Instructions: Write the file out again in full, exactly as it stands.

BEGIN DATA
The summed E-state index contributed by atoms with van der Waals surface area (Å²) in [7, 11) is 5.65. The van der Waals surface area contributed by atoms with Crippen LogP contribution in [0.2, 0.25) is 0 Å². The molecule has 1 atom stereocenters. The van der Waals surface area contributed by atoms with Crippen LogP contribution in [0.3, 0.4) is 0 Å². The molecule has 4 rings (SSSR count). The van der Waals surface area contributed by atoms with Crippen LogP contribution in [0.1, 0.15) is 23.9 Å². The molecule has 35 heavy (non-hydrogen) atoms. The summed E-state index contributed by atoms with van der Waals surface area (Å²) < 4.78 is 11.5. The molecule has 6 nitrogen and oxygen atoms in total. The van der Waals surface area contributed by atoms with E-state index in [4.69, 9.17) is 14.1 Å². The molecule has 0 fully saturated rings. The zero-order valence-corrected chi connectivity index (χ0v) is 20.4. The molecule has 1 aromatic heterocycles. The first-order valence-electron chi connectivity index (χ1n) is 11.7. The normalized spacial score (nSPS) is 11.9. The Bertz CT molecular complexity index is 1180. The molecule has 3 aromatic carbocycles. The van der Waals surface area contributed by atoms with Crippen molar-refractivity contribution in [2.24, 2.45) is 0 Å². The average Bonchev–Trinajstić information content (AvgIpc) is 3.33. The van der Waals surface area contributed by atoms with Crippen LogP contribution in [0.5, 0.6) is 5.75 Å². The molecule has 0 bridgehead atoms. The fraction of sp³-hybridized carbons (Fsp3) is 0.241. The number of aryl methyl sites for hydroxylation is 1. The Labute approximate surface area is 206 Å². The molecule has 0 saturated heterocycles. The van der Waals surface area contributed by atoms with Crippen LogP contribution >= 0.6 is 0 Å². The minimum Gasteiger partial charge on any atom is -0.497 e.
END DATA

The summed E-state index contributed by atoms with van der Waals surface area (Å²) in [7, 11) is 5.65. The van der Waals surface area contributed by atoms with Crippen LogP contribution in [0.2, 0.25) is 0 Å². The molecule has 1 atom stereocenters. The van der Waals surface area contributed by atoms with Crippen LogP contribution in [0.3, 0.4) is 0 Å². The molecule has 4 rings (SSSR count). The van der Waals surface area contributed by atoms with Crippen LogP contribution in [0.1, 0.15) is 23.9 Å². The molecule has 35 heavy (non-hydrogen) atoms. The summed E-state index contributed by atoms with van der Waals surface area (Å²) < 4.78 is 11.5. The molecule has 6 nitrogen and oxygen atoms in total. The van der Waals surface area contributed by atoms with E-state index in [4.69, 9.17) is 14.1 Å². The molecule has 0 fully saturated rings. The zero-order valence-corrected chi connectivity index (χ0v) is 20.4. The molecule has 1 aromatic heterocycles. The first-order valence-electron chi connectivity index (χ1n) is 11.7. The normalized spacial score (nSPS) is 11.9. The Bertz CT molecular complexity index is 1180. The molecule has 3 aromatic carbocycles. The van der Waals surface area contributed by atoms with Crippen molar-refractivity contribution in [2.24, 2.45) is 0 Å². The average Bonchev–Trinajstić information content (AvgIpc) is 3.33. The van der Waals surface area contributed by atoms with Crippen LogP contribution in [0.5, 0.6) is 5.75 Å². The molecule has 0 bridgehead atoms. The fraction of sp³-hybridized carbons (Fsp3) is 0.241. The number of aryl methyl sites for hydroxylation is 1. The Labute approximate surface area is 206 Å². The molecule has 0 saturated heterocycles. The van der Waals surface area contributed by atoms with Crippen LogP contribution >= 0.6 is 0 Å². The minimum Gasteiger partial charge on any atom is -0.497 e.